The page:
Clayton Magill


  • EH14 4AS

    United Kingdom

Accepting PhD Students

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None available currently


Research activity per year

Personal profile

Research interests

My research characterizes molecular and isotopic compositions of sedimentary organic matter as a tool for reconstructing ancient environmental conditions.  My current projects utilize carbon and deuterium signatures of biomarkers - the molecular remains of algae and plants - to trace hydroclimate and ecosystem fragmentation in eastern Africa during major junctures in human evolution, ca. 6-to-1 million years ago.  In tropical lake systems, deuterium composition of biomarkers reflects local water cycle dynamics, which in turn are sensitive to seasonality, precipitation intensity and monsoon circulation.  Carbon isotope compositions are also linked to hydroclimate through the influences of water on plant community composition and structure.  Recently, I have become interested in the utility of ‘landscape biomarkers’ – such as n-alkylresorcinols – preserved in ancient soils towards mapping wetland environments and spatial distributions of water.  This quantitative approach to environmental reconstruction may provide powerful insights into the immediate selective pressures experienced by early humans.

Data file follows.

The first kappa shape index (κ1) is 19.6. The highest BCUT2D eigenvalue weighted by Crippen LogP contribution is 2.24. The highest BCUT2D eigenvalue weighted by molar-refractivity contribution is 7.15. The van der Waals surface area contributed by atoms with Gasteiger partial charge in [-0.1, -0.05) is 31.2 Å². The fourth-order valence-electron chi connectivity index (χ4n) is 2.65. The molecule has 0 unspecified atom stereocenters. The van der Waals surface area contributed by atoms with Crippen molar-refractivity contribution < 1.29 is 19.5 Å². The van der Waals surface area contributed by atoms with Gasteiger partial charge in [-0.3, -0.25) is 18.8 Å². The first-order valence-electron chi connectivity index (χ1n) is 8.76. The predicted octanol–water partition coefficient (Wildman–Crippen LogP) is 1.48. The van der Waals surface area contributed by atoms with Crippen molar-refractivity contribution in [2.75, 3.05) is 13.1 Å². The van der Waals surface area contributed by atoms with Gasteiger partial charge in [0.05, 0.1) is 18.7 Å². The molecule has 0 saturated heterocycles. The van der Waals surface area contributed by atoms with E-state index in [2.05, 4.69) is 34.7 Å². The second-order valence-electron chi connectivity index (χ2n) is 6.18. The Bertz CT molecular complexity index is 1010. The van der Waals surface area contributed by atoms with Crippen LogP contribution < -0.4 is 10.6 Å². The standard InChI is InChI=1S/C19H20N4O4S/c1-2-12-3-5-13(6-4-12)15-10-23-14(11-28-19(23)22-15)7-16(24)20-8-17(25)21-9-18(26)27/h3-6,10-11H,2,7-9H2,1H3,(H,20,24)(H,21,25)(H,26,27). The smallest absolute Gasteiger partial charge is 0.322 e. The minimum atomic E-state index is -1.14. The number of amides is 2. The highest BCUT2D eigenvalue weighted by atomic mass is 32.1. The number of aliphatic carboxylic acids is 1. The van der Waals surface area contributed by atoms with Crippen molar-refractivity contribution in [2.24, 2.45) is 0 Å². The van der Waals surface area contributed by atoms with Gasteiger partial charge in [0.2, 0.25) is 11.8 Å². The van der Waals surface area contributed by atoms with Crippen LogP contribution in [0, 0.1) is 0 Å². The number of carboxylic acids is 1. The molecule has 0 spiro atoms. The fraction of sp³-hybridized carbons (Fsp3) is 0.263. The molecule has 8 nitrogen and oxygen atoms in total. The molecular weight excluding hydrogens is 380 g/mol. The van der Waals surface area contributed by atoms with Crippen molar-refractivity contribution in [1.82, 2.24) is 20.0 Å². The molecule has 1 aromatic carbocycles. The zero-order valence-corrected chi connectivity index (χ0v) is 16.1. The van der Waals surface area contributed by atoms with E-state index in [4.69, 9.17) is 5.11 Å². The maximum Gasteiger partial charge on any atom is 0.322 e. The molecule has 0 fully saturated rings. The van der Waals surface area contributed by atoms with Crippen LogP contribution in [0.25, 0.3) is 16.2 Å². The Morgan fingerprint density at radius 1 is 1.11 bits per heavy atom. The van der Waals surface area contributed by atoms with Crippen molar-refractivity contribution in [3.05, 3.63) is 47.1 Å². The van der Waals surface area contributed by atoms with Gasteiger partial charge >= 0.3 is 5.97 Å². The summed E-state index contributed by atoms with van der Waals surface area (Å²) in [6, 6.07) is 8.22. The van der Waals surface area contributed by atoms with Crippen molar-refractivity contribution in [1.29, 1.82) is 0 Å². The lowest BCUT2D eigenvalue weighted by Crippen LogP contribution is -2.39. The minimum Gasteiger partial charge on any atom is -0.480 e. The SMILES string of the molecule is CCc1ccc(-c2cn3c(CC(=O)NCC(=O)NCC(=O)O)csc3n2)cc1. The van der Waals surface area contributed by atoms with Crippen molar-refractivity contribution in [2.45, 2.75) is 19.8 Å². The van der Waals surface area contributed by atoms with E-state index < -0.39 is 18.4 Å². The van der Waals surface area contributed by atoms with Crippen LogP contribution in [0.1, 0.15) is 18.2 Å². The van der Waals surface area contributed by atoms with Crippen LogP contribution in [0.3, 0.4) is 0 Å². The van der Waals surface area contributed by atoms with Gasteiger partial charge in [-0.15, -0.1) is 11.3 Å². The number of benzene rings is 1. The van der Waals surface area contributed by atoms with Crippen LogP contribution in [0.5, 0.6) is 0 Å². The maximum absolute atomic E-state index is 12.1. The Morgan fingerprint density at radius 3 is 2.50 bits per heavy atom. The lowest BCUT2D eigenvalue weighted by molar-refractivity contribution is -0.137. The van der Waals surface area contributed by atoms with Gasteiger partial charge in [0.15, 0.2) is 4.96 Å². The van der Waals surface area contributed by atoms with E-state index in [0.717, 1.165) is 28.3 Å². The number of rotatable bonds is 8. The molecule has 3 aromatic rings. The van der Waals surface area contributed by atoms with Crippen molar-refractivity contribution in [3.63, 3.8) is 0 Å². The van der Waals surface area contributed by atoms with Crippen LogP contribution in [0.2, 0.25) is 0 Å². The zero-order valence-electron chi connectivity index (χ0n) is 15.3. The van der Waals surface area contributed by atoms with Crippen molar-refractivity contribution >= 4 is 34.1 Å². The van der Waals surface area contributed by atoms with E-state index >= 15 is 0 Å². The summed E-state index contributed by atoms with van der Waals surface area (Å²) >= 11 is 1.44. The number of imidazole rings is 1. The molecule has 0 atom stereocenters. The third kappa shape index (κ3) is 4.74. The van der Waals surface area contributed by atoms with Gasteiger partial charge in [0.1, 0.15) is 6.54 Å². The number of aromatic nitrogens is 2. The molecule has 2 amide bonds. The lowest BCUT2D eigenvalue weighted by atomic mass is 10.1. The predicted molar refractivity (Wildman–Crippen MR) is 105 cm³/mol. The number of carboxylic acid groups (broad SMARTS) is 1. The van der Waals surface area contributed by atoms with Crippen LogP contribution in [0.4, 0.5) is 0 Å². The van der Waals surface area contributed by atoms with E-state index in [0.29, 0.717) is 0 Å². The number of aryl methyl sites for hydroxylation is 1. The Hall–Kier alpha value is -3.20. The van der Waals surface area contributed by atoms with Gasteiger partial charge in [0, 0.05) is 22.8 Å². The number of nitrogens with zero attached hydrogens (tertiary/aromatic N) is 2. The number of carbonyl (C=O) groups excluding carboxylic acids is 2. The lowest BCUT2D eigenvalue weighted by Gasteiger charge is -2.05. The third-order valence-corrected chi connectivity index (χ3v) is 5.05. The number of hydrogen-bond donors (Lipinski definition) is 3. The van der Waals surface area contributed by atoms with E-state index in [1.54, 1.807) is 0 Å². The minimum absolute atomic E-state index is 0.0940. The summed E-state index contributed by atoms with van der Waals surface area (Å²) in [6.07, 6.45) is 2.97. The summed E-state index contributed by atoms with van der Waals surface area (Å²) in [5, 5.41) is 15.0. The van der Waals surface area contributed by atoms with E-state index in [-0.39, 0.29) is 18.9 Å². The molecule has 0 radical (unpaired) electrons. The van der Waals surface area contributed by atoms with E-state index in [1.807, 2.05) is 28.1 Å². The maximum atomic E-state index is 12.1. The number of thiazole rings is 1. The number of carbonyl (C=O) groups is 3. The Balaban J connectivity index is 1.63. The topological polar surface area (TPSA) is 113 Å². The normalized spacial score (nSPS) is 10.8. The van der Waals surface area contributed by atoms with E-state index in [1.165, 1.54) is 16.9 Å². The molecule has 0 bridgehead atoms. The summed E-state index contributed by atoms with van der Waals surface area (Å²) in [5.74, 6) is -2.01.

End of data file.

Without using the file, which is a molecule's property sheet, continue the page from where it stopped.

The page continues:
Expertise related to UN Sustainable Development Goals

In 2015, UN member states agreed to 17 global Sustainable Development Goals (SDGs) to end poverty, protect the planet and ensure prosperity for all. This person’s work contributes towards the following SDG(s):

  • SDG 3 - Good Health and Well-being
  • SDG 6 - Clean Water and Sanitation
  • SDG 13 - Climate Action
  • SDG 14 - Life Below Water
  • SDG 15 - Life on Land


  • QE Geology
  • Geoscience
  • Geochemistry
  • Isotopes
  • GF Human ecology. Anthropogeography
  • Human evolution
  • Hominin
  • Dietary preference


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Collaborations and top research areas from the last five years

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